In a brand new CHOICE paper, China’s development assistance to all the countries that make up the Western Balkans is put under the microscope.
The new study by Ana Krstinovska analyzes the Chinese economic presence in the Western Balkans through the prism of development assistance, a concept used by Beijing itself to classify most of the projects it funds in the region. Interestingly, China’s presence in the Western Balkans has seldom been analyzed from this point of view. Therefore, understanding the basic principles, priorities, and drivers of China’s development cooperation could contribute to a more nuanced and precise understanding of its activities in the Western Balkans.
The overall focus of this policy paper is to examine the development assistance that China provided to five Western Balkan countries (Albania, Bosnia and Herzegovina, Montenegro, North Macedonia, and Serbia) and its influence on democratic governance and decision-making in each of these nations. Diving into the data, each analyzed project is verified against official statements and press releases, available project agreements, and media coverage, while building upon data from numerous interviews across all the five countries, as well as the author’s professional experience in the coordination of donor assistance in the Macedonian government.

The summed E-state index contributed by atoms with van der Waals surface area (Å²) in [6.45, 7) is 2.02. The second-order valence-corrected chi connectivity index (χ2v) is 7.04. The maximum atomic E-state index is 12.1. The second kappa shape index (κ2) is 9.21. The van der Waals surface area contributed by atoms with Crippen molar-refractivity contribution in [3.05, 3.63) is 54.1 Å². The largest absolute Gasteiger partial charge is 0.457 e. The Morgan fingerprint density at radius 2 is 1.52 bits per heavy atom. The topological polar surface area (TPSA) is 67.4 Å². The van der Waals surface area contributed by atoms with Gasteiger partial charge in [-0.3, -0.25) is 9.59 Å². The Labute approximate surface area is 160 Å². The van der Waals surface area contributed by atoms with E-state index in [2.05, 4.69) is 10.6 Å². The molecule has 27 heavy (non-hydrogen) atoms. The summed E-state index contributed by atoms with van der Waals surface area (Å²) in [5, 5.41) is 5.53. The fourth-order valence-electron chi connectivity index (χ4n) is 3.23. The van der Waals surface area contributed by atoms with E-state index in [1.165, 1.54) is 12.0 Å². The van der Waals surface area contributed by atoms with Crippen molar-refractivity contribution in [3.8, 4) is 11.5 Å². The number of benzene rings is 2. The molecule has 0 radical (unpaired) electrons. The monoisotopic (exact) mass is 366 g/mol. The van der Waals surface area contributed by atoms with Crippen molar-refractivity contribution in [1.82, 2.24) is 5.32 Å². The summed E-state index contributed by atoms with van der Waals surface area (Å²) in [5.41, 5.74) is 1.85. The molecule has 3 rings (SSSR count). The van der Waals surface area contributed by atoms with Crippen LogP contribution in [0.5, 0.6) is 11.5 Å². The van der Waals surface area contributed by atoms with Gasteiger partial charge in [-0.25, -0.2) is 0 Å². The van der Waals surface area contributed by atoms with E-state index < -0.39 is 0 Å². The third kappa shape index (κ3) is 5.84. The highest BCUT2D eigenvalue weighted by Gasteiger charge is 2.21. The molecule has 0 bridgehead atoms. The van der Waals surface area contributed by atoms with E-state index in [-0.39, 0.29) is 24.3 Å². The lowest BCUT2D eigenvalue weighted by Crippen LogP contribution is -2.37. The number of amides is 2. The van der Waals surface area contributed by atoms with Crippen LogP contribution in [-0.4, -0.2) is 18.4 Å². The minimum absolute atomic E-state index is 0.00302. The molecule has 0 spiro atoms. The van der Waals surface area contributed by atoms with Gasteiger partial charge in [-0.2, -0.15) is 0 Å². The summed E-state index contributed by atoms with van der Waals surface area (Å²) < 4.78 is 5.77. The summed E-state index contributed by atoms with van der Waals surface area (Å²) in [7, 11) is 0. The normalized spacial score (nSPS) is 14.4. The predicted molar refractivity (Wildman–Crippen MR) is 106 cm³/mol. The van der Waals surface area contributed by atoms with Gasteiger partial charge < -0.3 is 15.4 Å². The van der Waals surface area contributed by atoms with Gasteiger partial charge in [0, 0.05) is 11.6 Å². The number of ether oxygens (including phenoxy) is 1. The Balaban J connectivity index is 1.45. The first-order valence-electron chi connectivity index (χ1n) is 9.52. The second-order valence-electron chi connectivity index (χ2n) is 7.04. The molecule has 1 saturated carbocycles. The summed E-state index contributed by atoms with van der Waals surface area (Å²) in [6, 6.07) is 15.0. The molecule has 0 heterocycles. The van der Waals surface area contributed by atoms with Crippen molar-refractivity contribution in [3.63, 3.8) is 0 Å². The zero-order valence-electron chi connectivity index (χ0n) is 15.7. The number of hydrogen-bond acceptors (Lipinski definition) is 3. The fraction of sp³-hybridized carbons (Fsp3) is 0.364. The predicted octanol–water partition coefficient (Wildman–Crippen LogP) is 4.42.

The reception of Chinese development assistance differs significantly in each of these respective countries, especially amid differing impacts and the specter of Sino-American tensions. Whereas China’s development assistance is often understood as coming without any conditionality, many loan and grant contracts contain provisions that put the beneficiary country in a subordinate position in the case of a dispute. China’s development assistance is an important instrument in China’s ‘transactional’ diplomacy and can be a powerful foreign policy tool allowing China to control and influence Western Balkan countries’ attitudes on issues of interest to China.
Read the full report for an in-depth data analysis, commentary, and recommendations for remedies to problems presented in this transactional framework.
Ana Krstinovska is the President of the North Macedonian think tank and consultancy ESTIMA. Previously, she was a Program Manager for the Center for Research and Policy Making - CRPM in Skopje, as well as a State Secretary for European Affairs and Advisor for International Cooperation/First Secretary in the Permanent Mission to the EU within the Government of the Republic of North Macedonia.